This January, Naracoorte High’s Lucy Telfer was among almost 600 participants selected from around Australia to participate in the National Youth Science Forum’s (NYSF) Year 12 Program. The aim of the 12-day residential program is to show the wide variety of engaging, rewarding and inspiring study and career options available in the Science, Technology, Engineering and Maths (STEM) fields.
To accommodate all 600 participants, the program ran three separate sessions, hosted twice at the Australian National University (ANU) in Canberra, and once at the University of Queensland (UQ) in Brisbane.
Lucy attended the program in Brisbane, and found the forum to be “really cool”, as the students were split into groups via interest.
Lucy’s group was focused on biology, and along with the other students, she learnt more about the opportunities on offer from various universities.
Many alumni from previous forums came to speak with the current group, and Lucy said that it was inspiring to hear their stories.
“That could be us – working really interesting jobs, and jobs we hadn’t really even thought of before.”
The experience was also useful in that it helped the students to think about their study options in a practical sense. Not only were Lucy and the others given useful advice on how to cope with the study workload of Year 12 and university, but they were also advised to follow their passions and interests, rather than just settle on the first course offered.
But on the subject of offerings, many universities had attractive incentives to try and get the high-achieving students enrolled in their institution.
“One thing that really stood out was that the visiting university reps had really cool gifts, and it was really nice. They really wanted us as students.”
Being invited to the NYSF is a prestigious honour, with only three students being accepted from the Limestone Coast (Lucy and two girls from Mt Gambier).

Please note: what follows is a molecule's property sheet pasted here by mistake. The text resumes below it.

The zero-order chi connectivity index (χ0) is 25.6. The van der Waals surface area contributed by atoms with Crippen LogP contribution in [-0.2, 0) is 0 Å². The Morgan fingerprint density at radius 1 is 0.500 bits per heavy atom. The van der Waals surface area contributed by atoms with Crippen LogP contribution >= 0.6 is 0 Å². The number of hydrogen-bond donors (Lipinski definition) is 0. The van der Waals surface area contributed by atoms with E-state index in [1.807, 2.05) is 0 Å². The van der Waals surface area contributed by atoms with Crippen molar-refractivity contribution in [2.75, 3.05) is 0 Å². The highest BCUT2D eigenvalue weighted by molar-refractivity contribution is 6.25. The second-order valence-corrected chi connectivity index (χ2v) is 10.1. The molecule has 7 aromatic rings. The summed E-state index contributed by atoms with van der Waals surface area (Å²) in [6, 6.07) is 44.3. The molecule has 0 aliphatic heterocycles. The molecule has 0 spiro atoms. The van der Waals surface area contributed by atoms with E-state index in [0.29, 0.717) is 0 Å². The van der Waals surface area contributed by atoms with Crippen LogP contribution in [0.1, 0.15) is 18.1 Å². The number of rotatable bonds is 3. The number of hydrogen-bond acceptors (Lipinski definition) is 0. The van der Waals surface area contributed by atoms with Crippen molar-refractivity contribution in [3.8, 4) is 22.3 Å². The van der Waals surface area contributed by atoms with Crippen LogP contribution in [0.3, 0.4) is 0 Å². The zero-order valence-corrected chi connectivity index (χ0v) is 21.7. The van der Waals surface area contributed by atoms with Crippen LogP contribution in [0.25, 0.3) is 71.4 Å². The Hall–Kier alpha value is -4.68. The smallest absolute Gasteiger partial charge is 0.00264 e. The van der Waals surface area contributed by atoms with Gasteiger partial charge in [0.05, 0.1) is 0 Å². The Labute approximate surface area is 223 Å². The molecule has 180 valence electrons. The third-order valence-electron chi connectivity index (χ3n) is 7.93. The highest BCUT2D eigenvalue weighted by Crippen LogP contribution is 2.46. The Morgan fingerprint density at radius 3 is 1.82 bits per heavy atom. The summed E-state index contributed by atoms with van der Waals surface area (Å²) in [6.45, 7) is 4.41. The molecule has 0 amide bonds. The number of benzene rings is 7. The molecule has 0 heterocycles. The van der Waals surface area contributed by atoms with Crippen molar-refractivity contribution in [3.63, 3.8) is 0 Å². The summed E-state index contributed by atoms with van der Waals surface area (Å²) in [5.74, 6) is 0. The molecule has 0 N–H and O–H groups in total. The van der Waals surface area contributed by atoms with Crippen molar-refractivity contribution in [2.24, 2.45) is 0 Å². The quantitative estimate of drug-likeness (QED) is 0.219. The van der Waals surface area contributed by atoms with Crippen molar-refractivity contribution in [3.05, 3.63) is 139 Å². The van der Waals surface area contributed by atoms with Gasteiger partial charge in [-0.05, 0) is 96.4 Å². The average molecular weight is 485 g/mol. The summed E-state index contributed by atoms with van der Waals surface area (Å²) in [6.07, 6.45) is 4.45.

But it was heartening for Lucy to see many students from rural areas also attending the forum, and to be able to get this opportunity:
“It was nice to see, and I met a wide range of people.”
While attending the NYSF in Brisbane, a major highlight for the groups included hearing the final public address of Professor Alan Mackay-Sim in his formal role as the 2017 Australian of the Year at the NYSF Science Dinner.
Further highlights included visiting a number of UQ research institutes and research facilities, as well as other STEM laboratories and work sites around Brisbane including Sikorsky Helitech, the QUT Australian Centre for Robotic Vision, Griffith University Cities Research Institute, SPARQ-ed and TRI Microscopy, Powerlink, and QIMR Berghofer Medical Research Institute.
This year marked the 35th year of continuous program delivery. Since launching in 1984, more than 11,500 young Australians have taken part, with the majority having gone on to study and work in STEM related fields.
Any student with a passion for science and technology can apply to attend the NYSF. Local students in Year 11 this year who are interested in attending in January 2019 can apply from March 1.
Regional students have a great chance of being accepted as a result of the NYSF’s relationship with Rotary clubs across Australia, who facilitate applications and selections.
In 2018, more than 43% of participants will come from remote and regional areas. Interested students should contact their local Rotary club for more information, or visit www.nysf.edu.au
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